« The Onion's take on recently published research studyThink Facebooking is a waste of time? Think again... »

Article on voluntary engagement in knowledge sharing published

(Crossposted at Complexity and Social Networks Blog)

Ines Mergel, David Lazer and I have a paper out in the International Journal of Learning and Change on voluntary engagement in knowledge sharing. Based on data from our study of forensic scientists in government crime labs, we investigated why individuals make the time and effort to answer questions directed at them. In a multi-level framework we identify several influencing factors at the individual, relational, group, and informational level. Here's the abstract:

Knowledge is essential for the functioning of every social system, especially for professionals in knowledge-intensive organisations. Since individuals do not possess all the work-related knowledge that they require, they turn to others in search for that knowledge. While prior research has mainly focused on antecedents and consequences of knowledge sharing and understanding why people do not share knowledge, less is known why people provide knowledge, and what conditions trigger voluntary engagement in knowledge sharing. Our article addresses this gap by proposing a multi-level framework for voluntary engagement in knowledge sharing: individual, relational, group, and informational. We provide illustrations from a particular knowledge-intensive community, DNA forensic scientists who work at public laboratories.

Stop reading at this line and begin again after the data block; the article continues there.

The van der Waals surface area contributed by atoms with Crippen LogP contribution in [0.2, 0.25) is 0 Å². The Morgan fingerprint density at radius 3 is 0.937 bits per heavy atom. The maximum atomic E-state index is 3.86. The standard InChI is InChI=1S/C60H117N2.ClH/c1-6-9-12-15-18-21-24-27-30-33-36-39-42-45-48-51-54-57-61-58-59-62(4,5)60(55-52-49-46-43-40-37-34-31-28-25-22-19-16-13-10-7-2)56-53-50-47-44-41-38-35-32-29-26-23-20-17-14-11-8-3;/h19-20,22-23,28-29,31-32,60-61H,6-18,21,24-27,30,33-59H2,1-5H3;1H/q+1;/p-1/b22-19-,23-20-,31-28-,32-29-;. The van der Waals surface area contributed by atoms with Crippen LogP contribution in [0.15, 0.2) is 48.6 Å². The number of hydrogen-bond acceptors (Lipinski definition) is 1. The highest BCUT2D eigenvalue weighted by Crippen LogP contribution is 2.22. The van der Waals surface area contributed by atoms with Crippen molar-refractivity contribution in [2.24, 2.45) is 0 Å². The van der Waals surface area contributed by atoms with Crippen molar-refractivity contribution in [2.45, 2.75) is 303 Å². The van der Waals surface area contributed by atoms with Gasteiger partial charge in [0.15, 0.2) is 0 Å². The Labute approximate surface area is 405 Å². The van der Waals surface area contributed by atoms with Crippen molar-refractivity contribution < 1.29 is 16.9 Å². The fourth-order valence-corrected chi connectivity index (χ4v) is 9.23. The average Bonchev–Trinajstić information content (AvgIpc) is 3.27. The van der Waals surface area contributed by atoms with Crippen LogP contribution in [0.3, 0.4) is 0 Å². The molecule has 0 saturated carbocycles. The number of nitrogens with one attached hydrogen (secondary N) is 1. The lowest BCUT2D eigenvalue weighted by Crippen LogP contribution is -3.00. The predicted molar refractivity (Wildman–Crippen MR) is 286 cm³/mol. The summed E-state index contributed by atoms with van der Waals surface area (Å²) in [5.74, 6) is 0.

A pdf version is available from the Inderscience website.

Your favourite Social Bookmark codes go here.
by marbisch
07/21/08. 11:55:33 am. 199 words, 6817 views. Categories: News, Research , Leave a comment »Send a trackback »

Trackback address for this post

Trackback URL (right click and copy shortcut/link location)

Feedback awaiting moderation

This post has 569 feedbacks awaiting moderation...

Leave a comment

Your email address will not be revealed on this site.

Your URL will be displayed.
(Line breaks become <br />)
(Name, email & website)
(Allow users to contact you through a message form (your email will not be revealed.)